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CHICAGO – The downstream results of the COVID-19 crisis could have real consequences in residents’ mental health if delays in elective procedures drag on, two local doctors said.

“I see patients on all ends of the spectrum someone who really could wait a little bit, but also a lot of patients who just waited a long time to begin with,” Dr. Richard Berger said at Rush.

Dr. Berger typically performs 1,500 hip and knee replacements a year. In the last two weeks, he’s done zero.

“I have lots of patients who are now suffering because of increased pain,” Dr. Berger said. “Because they have to wait.”

Most joint replacements are considered elective procedures, which have been suspended to preserve resources for COVID-19 patients.

“Right now, we’re doing 10 or 20 percent as many procedures as we normally do so a dramatic decrease and I think that’s as it should be,” said Dr. Domb with the American Hip Institute.

The doctor said the stay-at-home order consisting of isolation is a formula for depression and anxiety.

“There is a huge human toll to those human health issues that is going to be a whole lot harder to measure than the consequences of the virus itself,” Dr. Domb said.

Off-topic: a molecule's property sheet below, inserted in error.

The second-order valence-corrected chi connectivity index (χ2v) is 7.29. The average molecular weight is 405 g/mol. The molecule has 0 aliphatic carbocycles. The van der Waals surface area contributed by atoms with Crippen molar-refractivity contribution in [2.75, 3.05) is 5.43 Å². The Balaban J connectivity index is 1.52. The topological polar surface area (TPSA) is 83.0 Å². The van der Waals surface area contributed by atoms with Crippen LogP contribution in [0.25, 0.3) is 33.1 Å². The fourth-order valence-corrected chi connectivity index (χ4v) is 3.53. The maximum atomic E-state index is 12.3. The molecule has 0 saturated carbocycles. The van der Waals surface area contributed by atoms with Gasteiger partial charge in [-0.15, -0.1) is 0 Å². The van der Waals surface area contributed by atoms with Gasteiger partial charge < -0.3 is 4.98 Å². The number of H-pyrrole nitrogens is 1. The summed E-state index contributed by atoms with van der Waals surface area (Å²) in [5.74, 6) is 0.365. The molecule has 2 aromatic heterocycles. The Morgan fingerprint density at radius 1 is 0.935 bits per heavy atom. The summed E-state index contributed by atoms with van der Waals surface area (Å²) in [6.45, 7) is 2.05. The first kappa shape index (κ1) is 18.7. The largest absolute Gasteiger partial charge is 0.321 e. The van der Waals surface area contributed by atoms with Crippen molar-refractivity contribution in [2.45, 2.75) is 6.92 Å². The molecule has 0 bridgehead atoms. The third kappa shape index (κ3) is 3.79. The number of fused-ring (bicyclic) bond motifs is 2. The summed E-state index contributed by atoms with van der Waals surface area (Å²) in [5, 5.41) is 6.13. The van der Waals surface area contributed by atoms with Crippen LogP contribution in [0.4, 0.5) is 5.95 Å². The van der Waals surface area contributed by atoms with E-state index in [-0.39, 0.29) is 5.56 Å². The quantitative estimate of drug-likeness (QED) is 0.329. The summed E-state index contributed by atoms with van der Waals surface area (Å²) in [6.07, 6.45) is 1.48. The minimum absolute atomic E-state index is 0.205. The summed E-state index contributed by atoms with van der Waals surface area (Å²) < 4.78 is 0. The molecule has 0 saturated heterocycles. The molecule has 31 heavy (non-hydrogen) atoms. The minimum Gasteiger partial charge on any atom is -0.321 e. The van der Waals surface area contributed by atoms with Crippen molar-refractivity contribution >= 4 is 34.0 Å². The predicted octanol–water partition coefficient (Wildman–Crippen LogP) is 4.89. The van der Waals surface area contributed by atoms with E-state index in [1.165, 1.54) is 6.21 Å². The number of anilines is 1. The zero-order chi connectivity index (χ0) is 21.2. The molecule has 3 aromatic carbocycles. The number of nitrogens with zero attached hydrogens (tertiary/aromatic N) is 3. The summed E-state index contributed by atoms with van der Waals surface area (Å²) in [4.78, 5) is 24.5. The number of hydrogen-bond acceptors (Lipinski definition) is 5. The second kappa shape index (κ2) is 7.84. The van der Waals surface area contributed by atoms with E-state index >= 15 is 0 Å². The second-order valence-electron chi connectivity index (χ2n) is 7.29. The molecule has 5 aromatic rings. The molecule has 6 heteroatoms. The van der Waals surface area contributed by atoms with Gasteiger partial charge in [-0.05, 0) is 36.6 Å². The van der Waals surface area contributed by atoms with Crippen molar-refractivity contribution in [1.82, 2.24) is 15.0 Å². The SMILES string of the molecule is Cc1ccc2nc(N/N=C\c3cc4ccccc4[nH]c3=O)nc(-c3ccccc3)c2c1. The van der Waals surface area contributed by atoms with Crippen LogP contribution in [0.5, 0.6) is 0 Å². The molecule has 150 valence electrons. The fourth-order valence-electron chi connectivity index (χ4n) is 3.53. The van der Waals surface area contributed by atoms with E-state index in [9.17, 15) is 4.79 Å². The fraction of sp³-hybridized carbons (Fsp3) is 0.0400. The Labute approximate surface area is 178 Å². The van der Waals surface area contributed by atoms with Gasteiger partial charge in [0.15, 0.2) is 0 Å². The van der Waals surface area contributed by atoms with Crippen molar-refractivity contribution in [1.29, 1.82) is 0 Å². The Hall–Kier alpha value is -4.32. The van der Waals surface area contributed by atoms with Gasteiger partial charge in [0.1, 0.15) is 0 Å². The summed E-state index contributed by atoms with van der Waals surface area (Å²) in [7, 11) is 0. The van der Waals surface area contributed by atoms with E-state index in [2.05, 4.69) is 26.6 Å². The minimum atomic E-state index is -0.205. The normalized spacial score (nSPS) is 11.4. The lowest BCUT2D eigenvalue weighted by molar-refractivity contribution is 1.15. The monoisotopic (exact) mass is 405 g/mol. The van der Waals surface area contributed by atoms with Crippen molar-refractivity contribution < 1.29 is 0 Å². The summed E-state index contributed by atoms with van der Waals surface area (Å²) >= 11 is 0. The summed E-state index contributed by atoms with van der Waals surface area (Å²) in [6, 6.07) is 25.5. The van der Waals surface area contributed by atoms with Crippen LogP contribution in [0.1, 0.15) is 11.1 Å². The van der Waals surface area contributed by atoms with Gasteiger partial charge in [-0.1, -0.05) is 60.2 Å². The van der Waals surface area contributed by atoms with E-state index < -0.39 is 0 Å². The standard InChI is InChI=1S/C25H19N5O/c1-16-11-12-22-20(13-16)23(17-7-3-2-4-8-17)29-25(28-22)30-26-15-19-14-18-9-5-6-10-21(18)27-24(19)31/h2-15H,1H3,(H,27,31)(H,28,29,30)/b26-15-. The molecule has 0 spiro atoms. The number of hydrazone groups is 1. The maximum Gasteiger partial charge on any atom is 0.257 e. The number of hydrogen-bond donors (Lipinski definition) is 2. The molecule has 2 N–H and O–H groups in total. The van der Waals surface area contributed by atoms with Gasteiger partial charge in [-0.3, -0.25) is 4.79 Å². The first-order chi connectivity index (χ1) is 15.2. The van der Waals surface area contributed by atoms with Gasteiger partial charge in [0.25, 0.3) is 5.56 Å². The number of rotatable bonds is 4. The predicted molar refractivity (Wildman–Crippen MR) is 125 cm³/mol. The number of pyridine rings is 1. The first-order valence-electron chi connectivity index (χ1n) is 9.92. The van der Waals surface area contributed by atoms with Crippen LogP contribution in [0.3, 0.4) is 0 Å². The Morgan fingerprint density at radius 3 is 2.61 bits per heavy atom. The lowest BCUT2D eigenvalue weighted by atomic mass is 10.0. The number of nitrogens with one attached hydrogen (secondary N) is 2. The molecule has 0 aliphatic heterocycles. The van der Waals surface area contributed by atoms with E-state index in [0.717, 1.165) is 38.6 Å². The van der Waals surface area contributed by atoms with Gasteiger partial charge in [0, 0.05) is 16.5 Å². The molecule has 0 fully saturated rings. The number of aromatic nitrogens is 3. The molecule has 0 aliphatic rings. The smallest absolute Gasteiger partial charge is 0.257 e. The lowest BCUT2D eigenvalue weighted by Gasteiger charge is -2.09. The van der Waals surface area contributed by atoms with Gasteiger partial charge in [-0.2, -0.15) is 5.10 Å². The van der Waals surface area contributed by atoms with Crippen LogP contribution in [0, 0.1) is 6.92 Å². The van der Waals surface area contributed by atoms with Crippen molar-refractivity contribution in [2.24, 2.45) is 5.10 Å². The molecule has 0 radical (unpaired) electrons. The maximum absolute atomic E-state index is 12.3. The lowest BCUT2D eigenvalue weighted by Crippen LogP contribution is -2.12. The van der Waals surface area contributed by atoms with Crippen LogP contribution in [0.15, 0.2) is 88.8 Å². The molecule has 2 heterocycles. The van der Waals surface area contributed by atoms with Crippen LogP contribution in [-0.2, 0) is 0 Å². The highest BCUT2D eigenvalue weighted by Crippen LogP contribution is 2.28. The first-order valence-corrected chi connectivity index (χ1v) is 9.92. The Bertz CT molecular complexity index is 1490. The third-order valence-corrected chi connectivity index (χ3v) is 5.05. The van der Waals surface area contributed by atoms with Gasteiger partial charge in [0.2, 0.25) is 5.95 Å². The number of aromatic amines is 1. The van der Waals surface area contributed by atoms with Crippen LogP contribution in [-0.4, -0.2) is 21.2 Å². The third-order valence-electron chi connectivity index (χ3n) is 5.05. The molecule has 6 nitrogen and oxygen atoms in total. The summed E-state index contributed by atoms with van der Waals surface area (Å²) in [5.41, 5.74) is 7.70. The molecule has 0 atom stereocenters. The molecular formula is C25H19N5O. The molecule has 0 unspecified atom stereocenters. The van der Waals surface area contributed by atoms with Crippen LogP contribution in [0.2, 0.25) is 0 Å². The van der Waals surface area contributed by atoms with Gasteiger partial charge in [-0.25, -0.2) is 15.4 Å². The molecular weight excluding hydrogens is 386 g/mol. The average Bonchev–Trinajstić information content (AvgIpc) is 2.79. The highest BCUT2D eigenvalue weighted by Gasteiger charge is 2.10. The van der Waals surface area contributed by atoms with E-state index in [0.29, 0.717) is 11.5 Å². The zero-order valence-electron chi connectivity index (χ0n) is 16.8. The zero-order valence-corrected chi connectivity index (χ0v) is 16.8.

It’s a secondary health crisis that may bleed into other areas of medicine.

“If women can’t get mammograms, we will see a secondary health care crisis of women with undetected breast cancer,” Dr. Domb said. “If people can’t have their diabetes managed or can’t have their heart disease managed or can’t have preventative cancer screenings, we will see secondary crises in all of those departments.”

The government is allowing doctors to rely on medical ethics to make treatment decisions on a case-by-case basis.

Dr. Domb said he’s still performing some surgeries if he and the patient agree it’s absolutely necessary.

“A patient is the only person who can feel their pain and they know if their pain is getting worse,” Dr. Domb said.

For Alyson Rudd, pain drove her to have a hip defect repaired last week.

“I’ve been in increasing pain for the last few months,” said Rudd. “So for me, I had decreased mobility and increased pain every day so it was something I felt needed taking care of so I could move on.”

Teresa Wilson’s hip replacement was canceled, twice, as COVID-19 restrictions changed rapidly during March.

“I just really wanted to get it taken care of and be able to recover over the summer and get back to normal,” Wilson said. “So that is on hold now.”

While patients like Wilson patiently wait it out, Dr. Berger said to get back to their regular operating schedule, his team at Rush will rely on universal measures already in place.

If something goes wrong during a surgery at an off-site facility, the patient will be transferred to a local hospital, potentially putting them at risk for a COVID-19 infection.